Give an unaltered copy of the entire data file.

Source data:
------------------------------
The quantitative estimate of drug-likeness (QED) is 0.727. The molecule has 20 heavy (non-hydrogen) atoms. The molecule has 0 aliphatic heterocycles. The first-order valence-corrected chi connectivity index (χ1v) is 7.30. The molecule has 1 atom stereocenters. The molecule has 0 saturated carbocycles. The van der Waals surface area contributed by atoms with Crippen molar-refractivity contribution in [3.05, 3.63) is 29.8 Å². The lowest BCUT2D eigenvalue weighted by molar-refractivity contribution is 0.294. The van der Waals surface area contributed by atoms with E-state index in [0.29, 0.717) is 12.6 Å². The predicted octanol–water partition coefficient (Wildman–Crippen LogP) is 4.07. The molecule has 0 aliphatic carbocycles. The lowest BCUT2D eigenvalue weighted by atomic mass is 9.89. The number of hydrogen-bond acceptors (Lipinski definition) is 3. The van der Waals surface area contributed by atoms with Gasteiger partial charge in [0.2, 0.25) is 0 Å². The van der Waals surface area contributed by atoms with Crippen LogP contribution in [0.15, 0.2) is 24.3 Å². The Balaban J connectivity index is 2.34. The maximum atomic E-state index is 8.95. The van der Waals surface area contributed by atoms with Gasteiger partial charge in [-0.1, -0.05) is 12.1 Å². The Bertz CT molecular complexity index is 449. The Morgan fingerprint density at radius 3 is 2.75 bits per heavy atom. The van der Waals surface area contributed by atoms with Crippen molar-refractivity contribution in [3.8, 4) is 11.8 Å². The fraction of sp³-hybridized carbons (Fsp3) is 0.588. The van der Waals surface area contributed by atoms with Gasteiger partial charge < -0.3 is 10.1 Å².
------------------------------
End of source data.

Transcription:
The quantitative estimate of drug-likeness (QED) is 0.727. The molecule has 20 heavy (non-hydrogen) atoms. The molecule has 0 aliphatic heterocycles. The first-order valence-corrected chi connectivity index (χ1v) is 7.30. The molecule has 1 atom stereocenters. The molecule has 0 saturated carbocycles. The van der Waals surface area contributed by atoms with Crippen molar-refractivity contribution in [3.05, 3.63) is 29.8 Å². The lowest BCUT2D eigenvalue weighted by molar-refractivity contribution is 0.294. The van der Waals surface area contributed by atoms with E-state index in [0.29, 0.717) is 12.6 Å². The predicted octanol–water partition coefficient (Wildman–Crippen LogP) is 4.07. The molecule has 0 aliphatic carbocycles. The lowest BCUT2D eigenvalue weighted by atomic mass is 9.89. The number of hydrogen-bond acceptors (Lipinski definition) is 3. The van der Waals surface area contributed by atoms with Gasteiger partial charge in [0.2, 0.25) is 0 Å². The van der Waals surface area contributed by atoms with Crippen LogP contribution in [0.15, 0.2) is 24.3 Å². The Balaban J connectivity index is 2.34. The maximum atomic E-state index is 8.95. The van der Waals surface area contributed by atoms with Gasteiger partial charge in [-0.1, -0.05) is 12.1 Å². The Bertz CT molecular complexity index is 449. The Morgan fingerprint density at radius 3 is 2.75 bits per heavy atom. The van der Waals surface area contributed by atoms with Crippen molar-refractivity contribution in [3.8, 4) is 11.8 Å². The fraction of sp³-hybridized carbons (Fsp3) is 0.588. The van der Waals surface area contributed by atoms with Gasteiger partial charge < -0.3 is 10.1 Å².